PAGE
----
Sewer Repair: Excavation vs. Reline
By: Patrick Hooper
Currently, the two most common methods of repairing a damaged sewer line is a Full Line Replacement, and what is known as a Reline, sometimes referred to as a Sleeve. If an inspection reveals serious issues with the sewer lateral that can only be remediated with a full replacement or repair, these are the two methods I most often consult my customers on.
An excavation is a pretty straight forward option in which the yard is dug up and the old line is removed and replaced, usually, with either SDR 35 or SCH 40 PVC pipe.
A reline is often referred to as a “no-dig” trenchless sewer repair, as it requires very little, if any digging. It involves re-lining the interior of the existing damaged sewer line with a seamless liner. The new sewer liner can sometimes be installed through an existing access point, called a clean-out, but often times requires the excavation of a small 2′ x 4′ area, normally in the foundation, but sometimes in the yard.
There are advantages and disadvantages to each method, which I’ll discuss shortly. If you are ever offered a quote for a replacement or repair by an estimator who offers one or the other, you need to be certain you are choosing the option that is best for you–not what’s best for the salesman.
Many assume that a reline is a less-expensive option than an excavation and replacement, but that’s not always the case. As a relatively new technology, the cost of the materials for relines are only manufactured by a hand-full of companies, making these supplies very expensive. As to which method is most cost-effective depends on a number of variables.
The cost of excavating, removing and replacing 50 feet of main sewer line can range dramatically, anywhere from $2,000 to $15,000+. The reasons for this variance is due to the circumstances of the conditions under which the work is to be performed.
The depth of the pipe to be replaced is one major determination of the man hours and equipment necessary to complete the job. A 50-foot-long sewer line that is only 3- to 5-feet-deep may be replaced in a single day, whereas the same length of pipe located 11-feet below ground could take several days to repair and add thousands of dollars to the cost of the job.
Obstacles that require removal and replacement–such as porches, sidewalks, trees, landscaping and driveways–will also require additional equipment, materials and manhours. Note: Removing large shade trees from a yard can also be extremely impactful to the long-term expense of cooling a home during the summer months–something most homeowners never consider.
Overhead and underground utility lines, water supply lines and sprinkler systems are other challenges that can add to the time and expense of excavation and replacement of a sewer line. An additional and very important consideration is the time of year. Jobs are normally bid based on “days of labor.” When working outside, the amount of available daylight can determine how many days it will take to complete a job. A one-day job in July–during which there is adequate daylight until 8:30 or 9:00 pm at night–will easily become a two-day job in December, when it gets dark before 5:00 pm. If I feel a sewer line can last long enough, I advise my customers to put repairs off until the summer months, as it can translate to thousands of dollars in savings.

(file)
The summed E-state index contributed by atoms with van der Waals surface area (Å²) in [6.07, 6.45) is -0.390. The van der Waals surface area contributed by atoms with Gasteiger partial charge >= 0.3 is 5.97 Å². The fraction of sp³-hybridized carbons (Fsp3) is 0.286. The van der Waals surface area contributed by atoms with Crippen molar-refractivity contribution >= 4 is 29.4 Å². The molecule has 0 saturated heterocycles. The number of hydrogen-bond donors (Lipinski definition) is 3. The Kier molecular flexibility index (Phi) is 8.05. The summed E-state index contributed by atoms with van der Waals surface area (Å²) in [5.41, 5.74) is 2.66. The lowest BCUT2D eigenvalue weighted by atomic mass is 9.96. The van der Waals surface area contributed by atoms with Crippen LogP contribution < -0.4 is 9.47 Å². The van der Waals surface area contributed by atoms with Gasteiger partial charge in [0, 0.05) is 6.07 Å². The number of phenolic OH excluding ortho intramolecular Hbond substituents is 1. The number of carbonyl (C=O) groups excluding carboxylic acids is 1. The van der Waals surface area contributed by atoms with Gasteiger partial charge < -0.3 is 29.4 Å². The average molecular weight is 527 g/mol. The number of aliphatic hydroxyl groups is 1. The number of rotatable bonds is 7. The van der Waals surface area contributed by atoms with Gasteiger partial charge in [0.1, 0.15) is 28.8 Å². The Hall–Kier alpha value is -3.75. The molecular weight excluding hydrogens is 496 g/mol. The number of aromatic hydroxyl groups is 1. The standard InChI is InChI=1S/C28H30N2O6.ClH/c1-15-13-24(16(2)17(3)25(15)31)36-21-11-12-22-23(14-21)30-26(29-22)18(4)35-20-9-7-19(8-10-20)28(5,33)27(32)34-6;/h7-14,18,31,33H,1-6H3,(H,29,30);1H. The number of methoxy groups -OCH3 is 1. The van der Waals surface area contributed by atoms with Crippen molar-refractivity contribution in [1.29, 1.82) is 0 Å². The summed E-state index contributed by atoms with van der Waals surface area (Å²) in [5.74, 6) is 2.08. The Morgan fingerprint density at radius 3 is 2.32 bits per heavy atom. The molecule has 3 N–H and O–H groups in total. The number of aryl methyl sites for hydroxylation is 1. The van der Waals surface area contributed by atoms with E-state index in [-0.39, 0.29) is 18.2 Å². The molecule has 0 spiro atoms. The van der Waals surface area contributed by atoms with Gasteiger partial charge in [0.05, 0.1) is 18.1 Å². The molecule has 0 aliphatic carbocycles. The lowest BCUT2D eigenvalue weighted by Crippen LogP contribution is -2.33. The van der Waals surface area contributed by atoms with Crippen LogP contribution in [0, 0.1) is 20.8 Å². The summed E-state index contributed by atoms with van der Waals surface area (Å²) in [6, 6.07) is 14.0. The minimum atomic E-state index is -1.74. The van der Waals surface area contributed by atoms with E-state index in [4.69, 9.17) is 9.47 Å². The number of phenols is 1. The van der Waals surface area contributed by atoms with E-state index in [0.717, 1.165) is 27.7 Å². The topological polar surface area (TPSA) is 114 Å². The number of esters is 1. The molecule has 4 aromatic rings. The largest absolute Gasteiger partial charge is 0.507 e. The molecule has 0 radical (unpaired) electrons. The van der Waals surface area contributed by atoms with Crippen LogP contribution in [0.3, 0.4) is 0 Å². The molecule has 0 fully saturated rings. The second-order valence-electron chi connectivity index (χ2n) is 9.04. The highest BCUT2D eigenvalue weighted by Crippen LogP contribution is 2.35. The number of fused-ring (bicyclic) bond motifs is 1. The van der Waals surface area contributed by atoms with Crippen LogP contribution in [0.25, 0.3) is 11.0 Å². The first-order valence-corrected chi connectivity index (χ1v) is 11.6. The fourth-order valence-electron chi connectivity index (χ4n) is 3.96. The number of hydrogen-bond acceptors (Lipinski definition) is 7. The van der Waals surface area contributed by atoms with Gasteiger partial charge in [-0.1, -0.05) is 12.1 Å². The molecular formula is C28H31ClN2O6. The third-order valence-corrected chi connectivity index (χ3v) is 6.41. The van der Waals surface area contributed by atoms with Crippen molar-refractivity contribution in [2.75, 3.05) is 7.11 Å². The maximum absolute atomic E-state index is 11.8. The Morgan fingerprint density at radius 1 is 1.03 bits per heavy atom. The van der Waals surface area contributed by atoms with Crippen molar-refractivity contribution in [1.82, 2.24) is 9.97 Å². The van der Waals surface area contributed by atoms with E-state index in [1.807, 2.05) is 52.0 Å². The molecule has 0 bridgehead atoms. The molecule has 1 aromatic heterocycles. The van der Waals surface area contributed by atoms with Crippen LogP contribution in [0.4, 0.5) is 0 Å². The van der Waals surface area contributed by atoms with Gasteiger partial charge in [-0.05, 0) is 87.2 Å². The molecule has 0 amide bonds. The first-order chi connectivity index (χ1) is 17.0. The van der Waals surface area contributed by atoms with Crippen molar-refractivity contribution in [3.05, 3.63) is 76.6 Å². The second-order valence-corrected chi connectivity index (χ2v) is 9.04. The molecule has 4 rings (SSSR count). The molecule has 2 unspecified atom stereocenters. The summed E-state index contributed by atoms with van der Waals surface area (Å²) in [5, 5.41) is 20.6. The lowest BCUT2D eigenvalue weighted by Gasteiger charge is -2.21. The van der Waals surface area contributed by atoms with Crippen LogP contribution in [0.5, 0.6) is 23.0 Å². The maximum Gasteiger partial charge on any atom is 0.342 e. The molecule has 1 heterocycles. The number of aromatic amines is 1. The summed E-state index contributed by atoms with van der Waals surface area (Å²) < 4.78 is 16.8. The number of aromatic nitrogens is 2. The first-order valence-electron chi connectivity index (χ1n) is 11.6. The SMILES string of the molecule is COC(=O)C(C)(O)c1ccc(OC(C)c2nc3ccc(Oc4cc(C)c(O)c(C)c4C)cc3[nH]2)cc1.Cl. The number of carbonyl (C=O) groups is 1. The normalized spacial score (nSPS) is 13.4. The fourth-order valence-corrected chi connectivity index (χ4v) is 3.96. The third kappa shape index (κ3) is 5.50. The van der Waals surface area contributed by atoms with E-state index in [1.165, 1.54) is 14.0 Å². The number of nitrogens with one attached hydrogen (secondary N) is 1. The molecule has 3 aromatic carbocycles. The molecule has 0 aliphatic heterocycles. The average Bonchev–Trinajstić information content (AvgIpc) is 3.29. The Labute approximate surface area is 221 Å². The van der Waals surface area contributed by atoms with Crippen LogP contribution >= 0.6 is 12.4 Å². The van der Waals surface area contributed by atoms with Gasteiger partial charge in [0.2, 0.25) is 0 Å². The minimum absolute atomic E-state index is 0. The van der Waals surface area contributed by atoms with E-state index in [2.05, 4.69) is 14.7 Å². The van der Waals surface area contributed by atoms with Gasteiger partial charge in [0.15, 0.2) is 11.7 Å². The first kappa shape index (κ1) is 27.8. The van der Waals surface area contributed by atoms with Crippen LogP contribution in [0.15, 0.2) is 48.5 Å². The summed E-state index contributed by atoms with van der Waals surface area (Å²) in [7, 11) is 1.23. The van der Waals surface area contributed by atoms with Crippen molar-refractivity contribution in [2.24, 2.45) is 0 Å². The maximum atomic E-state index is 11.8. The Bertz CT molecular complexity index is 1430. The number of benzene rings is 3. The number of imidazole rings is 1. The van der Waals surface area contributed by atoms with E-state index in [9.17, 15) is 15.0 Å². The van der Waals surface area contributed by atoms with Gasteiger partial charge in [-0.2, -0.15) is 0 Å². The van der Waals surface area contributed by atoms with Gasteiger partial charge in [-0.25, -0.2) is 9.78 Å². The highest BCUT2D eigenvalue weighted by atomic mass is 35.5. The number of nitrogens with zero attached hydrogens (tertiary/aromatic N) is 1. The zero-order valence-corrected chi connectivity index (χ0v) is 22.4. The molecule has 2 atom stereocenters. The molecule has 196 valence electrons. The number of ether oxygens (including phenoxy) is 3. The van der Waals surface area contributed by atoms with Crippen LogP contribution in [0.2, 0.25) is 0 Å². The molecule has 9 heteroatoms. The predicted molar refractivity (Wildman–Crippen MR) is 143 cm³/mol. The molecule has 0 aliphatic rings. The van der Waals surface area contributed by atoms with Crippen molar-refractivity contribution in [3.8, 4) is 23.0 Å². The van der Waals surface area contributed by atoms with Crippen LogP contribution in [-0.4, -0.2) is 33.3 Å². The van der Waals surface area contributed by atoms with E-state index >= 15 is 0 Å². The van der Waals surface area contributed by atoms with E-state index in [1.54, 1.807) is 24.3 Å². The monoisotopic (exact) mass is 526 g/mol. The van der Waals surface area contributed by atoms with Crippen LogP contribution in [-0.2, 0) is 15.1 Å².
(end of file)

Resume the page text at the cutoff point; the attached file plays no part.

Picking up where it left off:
During a reline, most of the above issues are not a problem or concern. Since the work is usually done at one location from one relatively small access area, line depth, obstacles and time-of-year don’t usually come into play. Depending on the company, the cost to reline 50 feet of sewer line (in Ohio) is roughly $9,000 to $13,000, regardless of depth. So, if you have 50 feet of line that is situated less than 5-feet-deep and there are no obstacles above or around the site of the line, excavation and replacement is much more cost-effective. On the other hand, if your 50 feet of sewer line is 10-feet-deep and a tree and a driveway will need to be removed in order to access the line, a reline makes much more sense.
Extent of Repair
If your main sewer line runs 50 feet from your house to the sidewalk or right-of-way, and then goes another 20 feet under the street before connecting to the city sewer–a reline would be a preferable repair option. Most plumbers and excavation companies do not like to work in/dig up the street, as it requires additional permits, licenses and liabilities, as well as additional expense. So, while a line excavation/replacement can only replace 50 feet of a 70 foot line, a reline can repair the entire length of the pipe.
Digging up a yard creates a huge mess–one that can last for more than a year. The general rule of thumb is that once an excavated area of earth is back filled, it will leave a mound above grade that will equal half the depth of the hole. In other words, a 10-foot-deep trench, when filled in, will leave a 5-foot-tall mound of dirt. It typically takes more than 12 months for the mound to settle back down to grade. The cause is that prior to excavating, the soil is extremely compacted under literally tons of earth. When dug up, the dirt is aerated and “fluffs up.” Accordingly, when the earth is put back in the hole, it won’t all fit and requires time to compact back down. So, if you don’t want to deal with a mess like this, a reline is a good option for you.
One important point to make about relines is that they are not always possible to perform. Sewer lines that are completely collapsed, have severe punctures with sharp and jagged pieces of broken pipe, excessive erosion, severe offsets, compression, etc. can eliminate a reline as a repair option. However, given the right circumstances, a reline might be the perfect option for your repair.
You can review a short, animated demonstration of how relines are applied by clicking on the link below.